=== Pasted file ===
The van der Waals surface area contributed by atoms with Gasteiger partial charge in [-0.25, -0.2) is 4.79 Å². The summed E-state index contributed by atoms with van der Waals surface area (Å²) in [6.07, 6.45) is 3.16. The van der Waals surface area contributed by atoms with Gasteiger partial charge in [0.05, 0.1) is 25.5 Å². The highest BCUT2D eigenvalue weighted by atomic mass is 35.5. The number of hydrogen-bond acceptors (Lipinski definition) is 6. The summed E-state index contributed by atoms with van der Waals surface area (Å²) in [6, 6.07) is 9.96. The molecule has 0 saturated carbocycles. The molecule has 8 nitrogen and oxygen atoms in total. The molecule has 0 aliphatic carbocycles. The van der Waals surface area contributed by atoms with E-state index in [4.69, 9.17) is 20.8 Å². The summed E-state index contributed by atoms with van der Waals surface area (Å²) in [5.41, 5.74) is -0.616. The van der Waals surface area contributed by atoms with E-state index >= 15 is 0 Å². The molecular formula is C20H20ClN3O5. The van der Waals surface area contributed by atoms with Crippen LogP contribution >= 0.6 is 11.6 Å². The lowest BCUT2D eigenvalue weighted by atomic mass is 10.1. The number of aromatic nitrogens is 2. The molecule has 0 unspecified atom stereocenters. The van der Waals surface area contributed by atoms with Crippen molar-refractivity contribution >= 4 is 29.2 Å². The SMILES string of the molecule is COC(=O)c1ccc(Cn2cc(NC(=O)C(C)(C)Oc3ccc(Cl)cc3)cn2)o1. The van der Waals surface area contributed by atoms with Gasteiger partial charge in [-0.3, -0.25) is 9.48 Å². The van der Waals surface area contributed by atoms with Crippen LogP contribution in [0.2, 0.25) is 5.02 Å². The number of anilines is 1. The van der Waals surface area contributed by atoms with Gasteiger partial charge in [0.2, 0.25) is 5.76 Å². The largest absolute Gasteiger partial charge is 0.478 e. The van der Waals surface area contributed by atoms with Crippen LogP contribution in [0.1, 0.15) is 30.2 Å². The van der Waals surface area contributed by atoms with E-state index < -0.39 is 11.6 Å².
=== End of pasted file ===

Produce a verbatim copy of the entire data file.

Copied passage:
The van der Waals surface area contributed by atoms with Gasteiger partial charge in [-0.25, -0.2) is 4.79 Å². The summed E-state index contributed by atoms with van der Waals surface area (Å²) in [6.07, 6.45) is 3.16. The van der Waals surface area contributed by atoms with Gasteiger partial charge in [0.05, 0.1) is 25.5 Å². The highest BCUT2D eigenvalue weighted by atomic mass is 35.5. The number of hydrogen-bond acceptors (Lipinski definition) is 6. The summed E-state index contributed by atoms with van der Waals surface area (Å²) in [6, 6.07) is 9.96. The molecule has 0 saturated carbocycles. The molecule has 8 nitrogen and oxygen atoms in total. The molecule has 0 aliphatic carbocycles. The van der Waals surface area contributed by atoms with E-state index in [4.69, 9.17) is 20.8 Å². The summed E-state index contributed by atoms with van der Waals surface area (Å²) in [5.41, 5.74) is -0.616. The van der Waals surface area contributed by atoms with E-state index >= 15 is 0 Å². The molecular formula is C20H20ClN3O5. The van der Waals surface area contributed by atoms with Crippen LogP contribution >= 0.6 is 11.6 Å². The lowest BCUT2D eigenvalue weighted by atomic mass is 10.1. The number of aromatic nitrogens is 2. The molecule has 0 unspecified atom stereocenters. The van der Waals surface area contributed by atoms with Crippen molar-refractivity contribution >= 4 is 29.2 Å². The SMILES string of the molecule is COC(=O)c1ccc(Cn2cc(NC(=O)C(C)(C)Oc3ccc(Cl)cc3)cn2)o1. The van der Waals surface area contributed by atoms with Gasteiger partial charge in [-0.3, -0.25) is 9.48 Å². The van der Waals surface area contributed by atoms with Crippen LogP contribution in [0.2, 0.25) is 5.02 Å². The number of anilines is 1. The van der Waals surface area contributed by atoms with Gasteiger partial charge in [0.2, 0.25) is 5.76 Å². The largest absolute Gasteiger partial charge is 0.478 e. The van der Waals surface area contributed by atoms with Crippen LogP contribution in [0.1, 0.15) is 30.2 Å². The van der Waals surface area contributed by atoms with E-state index < -0.39 is 11.6 Å².